A century and a half since Australia’s first rabbit plague, the battle against the feral invader continues to rage.

Story By Nick Cook

There’s an old joke that has Dad and Dave staring at a paddock that’s been stripped bare by scores of rabbits. “You know,” says Dad, “the rabbits were first brought here by a bloke so he could hunt them.” Dave considers this for a moment as he surveys the damage, then replies: “He must have been a crook shot.”
This year marks the 150th anniversary since the fateful Christmas Day in 1859 when pastoralist Thomas Austin took possession of 24 rabbits to release on his property “Barwon Park” near Geelong, Vic. He hoped they’d breed and provide shooting targets for the distinguished guests, the Duke of Edinburgh among them, who stayed at his 42-room mansion, but he got far more than he bargained for. Only six years after the first release 6000 rabbits were harvested from Barwon Park; the following year shooters bagged 14,000. To say that Austin is solely responsible for bringing rabbits to Australia is an over-simplification – isolated colonies already existed and there were even five rabbits among the livestock on the First Fleet – but his ill-considered release was by far the most significant to that date and created Australia’s first rabbit plague. Within three years there were reports of rabbits “numbered in their thousands” spreading across the land like a furry rash.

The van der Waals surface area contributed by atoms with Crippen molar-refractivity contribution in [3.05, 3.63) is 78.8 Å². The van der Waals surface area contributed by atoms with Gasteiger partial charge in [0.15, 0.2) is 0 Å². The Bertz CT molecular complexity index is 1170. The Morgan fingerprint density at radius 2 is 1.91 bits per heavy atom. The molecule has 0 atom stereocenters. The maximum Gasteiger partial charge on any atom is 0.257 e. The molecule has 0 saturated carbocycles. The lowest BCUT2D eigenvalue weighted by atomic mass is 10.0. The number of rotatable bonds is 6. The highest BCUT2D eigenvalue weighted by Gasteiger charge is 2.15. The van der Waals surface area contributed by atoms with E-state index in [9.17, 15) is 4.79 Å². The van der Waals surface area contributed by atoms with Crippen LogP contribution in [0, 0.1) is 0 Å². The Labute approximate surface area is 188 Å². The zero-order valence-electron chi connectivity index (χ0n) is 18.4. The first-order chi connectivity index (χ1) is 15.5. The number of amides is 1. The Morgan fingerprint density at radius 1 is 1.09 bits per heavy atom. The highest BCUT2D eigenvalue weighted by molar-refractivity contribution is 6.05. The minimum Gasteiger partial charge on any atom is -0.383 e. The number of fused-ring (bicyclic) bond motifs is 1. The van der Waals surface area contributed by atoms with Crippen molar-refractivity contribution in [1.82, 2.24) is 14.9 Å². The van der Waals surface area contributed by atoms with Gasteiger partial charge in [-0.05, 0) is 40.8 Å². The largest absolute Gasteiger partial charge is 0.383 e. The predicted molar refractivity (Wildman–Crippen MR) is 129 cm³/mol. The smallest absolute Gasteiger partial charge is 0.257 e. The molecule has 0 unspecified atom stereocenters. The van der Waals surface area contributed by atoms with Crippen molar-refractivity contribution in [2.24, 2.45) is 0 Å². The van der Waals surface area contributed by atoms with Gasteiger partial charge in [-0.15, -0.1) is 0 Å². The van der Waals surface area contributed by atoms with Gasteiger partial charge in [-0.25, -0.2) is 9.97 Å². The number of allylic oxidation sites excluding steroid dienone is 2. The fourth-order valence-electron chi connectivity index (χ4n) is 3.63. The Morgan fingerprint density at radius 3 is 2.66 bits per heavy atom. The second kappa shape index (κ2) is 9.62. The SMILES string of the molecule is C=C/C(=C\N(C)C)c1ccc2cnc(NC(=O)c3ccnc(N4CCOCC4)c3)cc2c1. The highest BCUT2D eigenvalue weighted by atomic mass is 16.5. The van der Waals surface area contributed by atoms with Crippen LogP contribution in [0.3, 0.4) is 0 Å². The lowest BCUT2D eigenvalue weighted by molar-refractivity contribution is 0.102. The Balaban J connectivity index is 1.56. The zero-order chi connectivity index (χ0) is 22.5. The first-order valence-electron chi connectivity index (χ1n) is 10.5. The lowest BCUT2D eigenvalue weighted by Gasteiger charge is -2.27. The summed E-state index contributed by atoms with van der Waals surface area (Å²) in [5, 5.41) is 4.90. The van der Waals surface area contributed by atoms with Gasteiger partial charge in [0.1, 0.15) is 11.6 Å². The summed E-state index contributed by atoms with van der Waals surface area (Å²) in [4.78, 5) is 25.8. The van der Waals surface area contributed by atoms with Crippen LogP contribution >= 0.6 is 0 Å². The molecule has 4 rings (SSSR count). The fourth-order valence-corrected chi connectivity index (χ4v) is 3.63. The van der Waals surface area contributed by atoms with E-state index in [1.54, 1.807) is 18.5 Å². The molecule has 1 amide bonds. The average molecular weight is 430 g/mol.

By 1873 people realised the destructive force that had been unleashed and began calling for the elimination of rabbits, but it was too late. With abundant grass and no effective natural predator, there was nothing that could stop the rabbits’ advance. By the turn of the century they could be found across two thirds of Australia. By 1926 there were an estimated 10 billion.
The history of rabbits within Australia reads like that of a 150-year war, marked by both victories and defeats. The first major setback was a valiant, yet doomed, attempt at containment. Vast networks of rabbit-proof fencing were erected in Queensland, New South Wales and Western Australia. The idea was sound, as the account of a station owner near Thargomindah, Qld, starkly demonstrates: “The country on the Queensland side is luxuriant with vegetation after this fine season, while on the New South Wales side of the line, it is a desert of red sand relieved only by rabbits and the black stumps of dead bushes.” However, fences were too long to maintain properly on horseback and the diminutive pests always found a gap or, in some cases, simply climbed over the piled corpses of other rabbits that had starved against the barrier.

This story excerpt is from Issue #66

Outback Magazine: Aug/Sep 2009